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It was 2:30 in the morning. I was trying to be a hero. I confirmed I'm not.
"C'mon, Hope!" I snapped, the dribbles of milk squirting out the sides of her mouth; the inconsolable tears complementing her wails. She was one hour into a two-hour fit. "Gimme a break! You can't be this upset! Stop exaggerating!"
I love my daughter like crazy. At that point, I'm ashamed to admit I didn't like her very much. I tried everything. Cooing. Oohing. Ahhing. Patting and cajoling. Nothing worked. Deep in the night, fighting sleep, I felt like a failure.
I volunteered for an extra feeding shift to help Mo get a solid six hours. Instead, the dog started barking, the cats were whining and Hope wouldn't stop crying. Mo awoke to me ordering the dog to "GET!" No one was happy. It was frightening because it confirmed a few things that are tough to admit. My little girl's beauty won't magically cure my grouchiness. And my parenting skills need some work.
Somehow, I'd deluded myself into thinking that being a funny uncle and cool guy to drink beer with would make me a great Dad. When I fantasized about fatherhood, I was always giving poignant advice, making hilarious fart noises and letting the kid win at Candyland. The daydreams didn't involve techniques to help her pass gas or neck angles to ease her wheezy breathing.
Feedings are huge to us. Hope isn't going gangbusters with weight gain. She's still about 4 pounds, 2 ounces. So we need to wake her every three hours to try to force a bit more food down her grape-sized stomach.
Feeding is a major pain with CdLS kids. Some can never coordinate drinking from a bottle and need to have tubes surgically implanted to their stomachs.
So the fact that Hope can figure out this breathe-suck-swallow trifecta is encouraging, but some days are better than others. Sometimes, she sucks it down like a champ, falls asleep on my shoulder and listens to my rambling life lessons ("The Detroit Tigers have significant holes in 2008." "Kitties are furry and fun to pet.") Other times, it's a struggle. She cries like crazy when I pick her up, kicks it up a notch when I change her diaper, then goes into full-on "Don't Mess with Me, Buster" mode when I feed her. She'll straighten her legs, try to wiggle away, cry some more and shoot me bad-juju, hoodoo voodoo evil eyes. A good portion of the milk from the bottle dribbles out her mouth. She'll forget to breathe and turn blue or spit up through her nose. She'll fall asleep mid-feed or get a gas bubble stuck in her stomach that drives her batty.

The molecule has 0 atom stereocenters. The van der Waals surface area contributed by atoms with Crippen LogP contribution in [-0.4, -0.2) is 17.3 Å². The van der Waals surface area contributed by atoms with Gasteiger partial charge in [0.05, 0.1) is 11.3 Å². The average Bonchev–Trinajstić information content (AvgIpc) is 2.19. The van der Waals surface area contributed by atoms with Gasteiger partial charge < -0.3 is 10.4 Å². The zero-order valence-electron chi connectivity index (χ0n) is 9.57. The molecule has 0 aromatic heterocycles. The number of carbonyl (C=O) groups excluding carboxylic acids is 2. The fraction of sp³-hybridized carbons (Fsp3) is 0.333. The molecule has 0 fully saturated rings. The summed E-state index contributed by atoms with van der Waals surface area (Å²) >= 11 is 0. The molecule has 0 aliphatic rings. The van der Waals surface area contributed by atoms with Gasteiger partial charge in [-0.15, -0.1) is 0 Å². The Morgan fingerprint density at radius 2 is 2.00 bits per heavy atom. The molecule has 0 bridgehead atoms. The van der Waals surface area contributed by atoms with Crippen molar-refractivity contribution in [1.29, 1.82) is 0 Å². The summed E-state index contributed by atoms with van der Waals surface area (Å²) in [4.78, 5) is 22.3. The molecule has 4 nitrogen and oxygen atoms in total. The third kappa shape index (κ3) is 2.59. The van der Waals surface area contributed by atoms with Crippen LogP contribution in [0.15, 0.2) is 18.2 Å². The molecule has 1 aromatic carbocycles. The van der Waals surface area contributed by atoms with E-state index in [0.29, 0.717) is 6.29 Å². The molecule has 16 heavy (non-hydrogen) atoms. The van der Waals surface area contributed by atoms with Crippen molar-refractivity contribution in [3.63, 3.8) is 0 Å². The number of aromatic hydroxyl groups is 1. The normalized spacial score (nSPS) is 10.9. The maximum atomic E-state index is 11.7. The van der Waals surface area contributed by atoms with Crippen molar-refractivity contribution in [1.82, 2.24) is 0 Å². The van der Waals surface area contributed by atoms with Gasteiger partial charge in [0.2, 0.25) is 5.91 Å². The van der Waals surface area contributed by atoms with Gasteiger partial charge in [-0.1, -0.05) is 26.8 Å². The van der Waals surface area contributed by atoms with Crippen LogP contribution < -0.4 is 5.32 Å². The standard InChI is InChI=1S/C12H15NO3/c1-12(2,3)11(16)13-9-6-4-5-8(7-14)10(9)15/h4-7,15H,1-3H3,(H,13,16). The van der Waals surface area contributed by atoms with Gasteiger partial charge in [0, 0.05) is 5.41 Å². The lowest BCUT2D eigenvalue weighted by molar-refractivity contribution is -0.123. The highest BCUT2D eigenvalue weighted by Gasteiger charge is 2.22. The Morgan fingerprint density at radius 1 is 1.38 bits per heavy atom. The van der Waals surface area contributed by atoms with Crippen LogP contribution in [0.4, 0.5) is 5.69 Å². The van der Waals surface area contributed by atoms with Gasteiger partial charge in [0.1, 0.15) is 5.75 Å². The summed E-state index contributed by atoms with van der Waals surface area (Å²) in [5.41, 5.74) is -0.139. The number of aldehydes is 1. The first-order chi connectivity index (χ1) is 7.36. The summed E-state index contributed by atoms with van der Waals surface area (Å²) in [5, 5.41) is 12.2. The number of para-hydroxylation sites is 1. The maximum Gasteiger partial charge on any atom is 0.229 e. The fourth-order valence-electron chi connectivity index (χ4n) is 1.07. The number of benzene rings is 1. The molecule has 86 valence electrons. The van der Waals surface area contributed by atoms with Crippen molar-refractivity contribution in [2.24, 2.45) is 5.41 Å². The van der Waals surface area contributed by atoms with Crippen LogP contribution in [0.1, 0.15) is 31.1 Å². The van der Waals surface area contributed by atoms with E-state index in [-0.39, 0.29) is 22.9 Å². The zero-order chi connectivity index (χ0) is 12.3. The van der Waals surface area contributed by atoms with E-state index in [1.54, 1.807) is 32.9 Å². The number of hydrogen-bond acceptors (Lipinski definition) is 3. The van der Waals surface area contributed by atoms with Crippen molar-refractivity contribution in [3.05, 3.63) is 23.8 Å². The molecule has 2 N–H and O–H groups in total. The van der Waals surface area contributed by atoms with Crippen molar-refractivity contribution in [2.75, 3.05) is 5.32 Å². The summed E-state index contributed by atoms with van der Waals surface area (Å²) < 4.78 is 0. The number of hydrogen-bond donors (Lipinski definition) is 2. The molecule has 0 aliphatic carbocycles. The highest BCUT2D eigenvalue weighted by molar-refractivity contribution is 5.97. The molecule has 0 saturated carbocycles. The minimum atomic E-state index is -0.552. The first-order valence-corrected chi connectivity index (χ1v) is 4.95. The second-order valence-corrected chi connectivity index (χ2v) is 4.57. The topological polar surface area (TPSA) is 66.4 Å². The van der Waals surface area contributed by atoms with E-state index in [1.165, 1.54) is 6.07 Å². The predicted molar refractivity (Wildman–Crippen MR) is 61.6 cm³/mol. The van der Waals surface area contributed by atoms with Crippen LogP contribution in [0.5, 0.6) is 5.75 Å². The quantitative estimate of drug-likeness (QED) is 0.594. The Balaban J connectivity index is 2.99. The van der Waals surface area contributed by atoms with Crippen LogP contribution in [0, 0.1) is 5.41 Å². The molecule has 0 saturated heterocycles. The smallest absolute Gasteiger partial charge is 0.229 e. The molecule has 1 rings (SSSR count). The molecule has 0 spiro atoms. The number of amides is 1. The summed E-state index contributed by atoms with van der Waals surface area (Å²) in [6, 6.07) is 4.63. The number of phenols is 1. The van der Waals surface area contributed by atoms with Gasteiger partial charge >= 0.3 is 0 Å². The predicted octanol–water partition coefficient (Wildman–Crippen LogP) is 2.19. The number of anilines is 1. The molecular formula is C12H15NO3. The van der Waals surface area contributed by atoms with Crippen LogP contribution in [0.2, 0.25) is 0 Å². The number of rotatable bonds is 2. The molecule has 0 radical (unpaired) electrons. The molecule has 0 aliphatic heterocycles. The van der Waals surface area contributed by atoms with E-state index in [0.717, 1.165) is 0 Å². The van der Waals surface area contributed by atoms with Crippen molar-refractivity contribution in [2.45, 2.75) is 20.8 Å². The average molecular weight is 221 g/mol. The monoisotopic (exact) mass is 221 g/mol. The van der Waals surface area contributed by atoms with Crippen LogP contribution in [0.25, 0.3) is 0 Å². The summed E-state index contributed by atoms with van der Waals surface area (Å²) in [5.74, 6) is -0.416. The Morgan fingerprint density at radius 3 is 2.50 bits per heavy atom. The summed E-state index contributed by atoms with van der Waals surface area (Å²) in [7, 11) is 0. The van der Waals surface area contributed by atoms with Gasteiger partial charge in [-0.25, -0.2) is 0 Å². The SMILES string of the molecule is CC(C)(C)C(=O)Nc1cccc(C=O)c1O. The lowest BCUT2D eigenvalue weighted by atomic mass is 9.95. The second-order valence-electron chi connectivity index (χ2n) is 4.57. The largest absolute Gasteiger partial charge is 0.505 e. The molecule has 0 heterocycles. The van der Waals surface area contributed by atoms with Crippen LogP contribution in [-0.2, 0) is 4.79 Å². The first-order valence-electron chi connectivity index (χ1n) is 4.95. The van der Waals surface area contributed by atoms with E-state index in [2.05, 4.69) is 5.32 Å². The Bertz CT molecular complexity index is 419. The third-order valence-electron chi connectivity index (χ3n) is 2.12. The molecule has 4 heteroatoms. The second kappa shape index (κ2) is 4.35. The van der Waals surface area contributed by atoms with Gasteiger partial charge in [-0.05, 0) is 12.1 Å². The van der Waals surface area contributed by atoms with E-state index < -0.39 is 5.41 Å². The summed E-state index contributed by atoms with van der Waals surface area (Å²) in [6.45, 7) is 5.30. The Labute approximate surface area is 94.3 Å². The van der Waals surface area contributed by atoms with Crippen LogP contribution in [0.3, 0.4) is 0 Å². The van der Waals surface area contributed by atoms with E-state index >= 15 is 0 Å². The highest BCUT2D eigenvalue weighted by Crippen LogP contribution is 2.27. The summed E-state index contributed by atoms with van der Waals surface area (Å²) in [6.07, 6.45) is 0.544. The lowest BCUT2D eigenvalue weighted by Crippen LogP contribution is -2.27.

There are times, blurred by sleep deprivation, that I conclude, "I have no idea what I'm doing. My daughter is only a month old and already hates me."
Mo is much better. It can still be a challenge, but she is adept at picking up on Hope's cues, reading her body language and anticipating her needs. So far, I've tried to compensate for my lack of innate skills by volunteering for lots of errands. But I realize that Hope doesn't care how many times I go to Kroger, fix the garage door or update the blog.
It's a blow to the ego, but I have to conclude I'm just not a natural at this stuff. So I woke up Sunday morning and did something else that doesn't come naturally.
"Hey, I feel terrible about last night," I told Mo. "You're good at feeding her. Maybe you could help me improve."